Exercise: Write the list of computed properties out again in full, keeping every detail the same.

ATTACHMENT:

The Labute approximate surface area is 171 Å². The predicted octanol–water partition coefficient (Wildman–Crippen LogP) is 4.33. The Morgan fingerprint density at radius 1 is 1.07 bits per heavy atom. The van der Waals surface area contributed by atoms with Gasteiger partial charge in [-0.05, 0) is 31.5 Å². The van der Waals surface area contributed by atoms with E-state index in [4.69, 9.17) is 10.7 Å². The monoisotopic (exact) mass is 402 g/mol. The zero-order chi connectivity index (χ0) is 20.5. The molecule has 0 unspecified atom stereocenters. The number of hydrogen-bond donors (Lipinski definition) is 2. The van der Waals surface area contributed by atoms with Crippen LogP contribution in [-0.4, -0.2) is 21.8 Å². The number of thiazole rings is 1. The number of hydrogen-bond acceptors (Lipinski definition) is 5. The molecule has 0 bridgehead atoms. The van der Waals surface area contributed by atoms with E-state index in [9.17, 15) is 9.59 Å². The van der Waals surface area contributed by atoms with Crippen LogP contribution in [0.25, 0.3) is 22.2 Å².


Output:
The Labute approximate surface area is 171 Å². The predicted octanol–water partition coefficient (Wildman–Crippen LogP) is 4.33. The Morgan fingerprint density at radius 1 is 1.07 bits per heavy atom. The van der Waals surface area contributed by atoms with Gasteiger partial charge in [-0.05, 0) is 31.5 Å². The van der Waals surface area contributed by atoms with E-state index in [4.69, 9.17) is 10.7 Å². The monoisotopic (exact) mass is 402 g/mol. The zero-order chi connectivity index (χ0) is 20.5. The molecule has 0 unspecified atom stereocenters. The number of hydrogen-bond donors (Lipinski definition) is 2. The van der Waals surface area contributed by atoms with Crippen LogP contribution in [-0.4, -0.2) is 21.8 Å². The number of thiazole rings is 1. The number of hydrogen-bond acceptors (Lipinski definition) is 5. The molecule has 0 bridgehead atoms. The van der Waals surface area contributed by atoms with E-state index in [9.17, 15) is 9.59 Å². The van der Waals surface area contributed by atoms with Crippen LogP contribution in [0.25, 0.3) is 22.2 Å².